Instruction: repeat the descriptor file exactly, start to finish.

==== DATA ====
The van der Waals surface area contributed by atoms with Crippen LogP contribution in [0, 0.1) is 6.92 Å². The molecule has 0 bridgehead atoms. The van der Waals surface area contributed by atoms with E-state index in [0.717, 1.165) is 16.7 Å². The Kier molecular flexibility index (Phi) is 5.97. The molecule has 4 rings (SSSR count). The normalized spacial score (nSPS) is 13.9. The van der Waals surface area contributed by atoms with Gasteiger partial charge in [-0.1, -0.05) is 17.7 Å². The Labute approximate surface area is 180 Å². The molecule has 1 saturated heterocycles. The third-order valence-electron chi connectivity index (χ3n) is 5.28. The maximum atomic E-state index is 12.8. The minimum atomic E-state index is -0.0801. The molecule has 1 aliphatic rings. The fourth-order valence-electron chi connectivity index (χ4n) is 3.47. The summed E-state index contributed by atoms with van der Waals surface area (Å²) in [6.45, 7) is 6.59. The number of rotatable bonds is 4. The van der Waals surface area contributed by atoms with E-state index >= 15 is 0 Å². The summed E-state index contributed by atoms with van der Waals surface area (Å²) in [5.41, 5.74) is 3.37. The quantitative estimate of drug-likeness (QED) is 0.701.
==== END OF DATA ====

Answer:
The van der Waals surface area contributed by atoms with Crippen LogP contribution in [0, 0.1) is 6.92 Å². The molecule has 0 bridgehead atoms. The van der Waals surface area contributed by atoms with E-state index in [0.717, 1.165) is 16.7 Å². The Kier molecular flexibility index (Phi) is 5.97. The molecule has 4 rings (SSSR count). The normalized spacial score (nSPS) is 13.9. The van der Waals surface area contributed by atoms with Gasteiger partial charge in [-0.1, -0.05) is 17.7 Å². The Labute approximate surface area is 180 Å². The molecule has 1 saturated heterocycles. The third-order valence-electron chi connectivity index (χ3n) is 5.28. The maximum atomic E-state index is 12.8. The minimum atomic E-state index is -0.0801. The molecule has 1 aliphatic rings. The fourth-order valence-electron chi connectivity index (χ4n) is 3.47. The summed E-state index contributed by atoms with van der Waals surface area (Å²) in [6.45, 7) is 6.59. The number of rotatable bonds is 4. The van der Waals surface area contributed by atoms with E-state index >= 15 is 0 Å². The summed E-state index contributed by atoms with van der Waals surface area (Å²) in [5.41, 5.74) is 3.37. The quantitative estimate of drug-likeness (QED) is 0.701.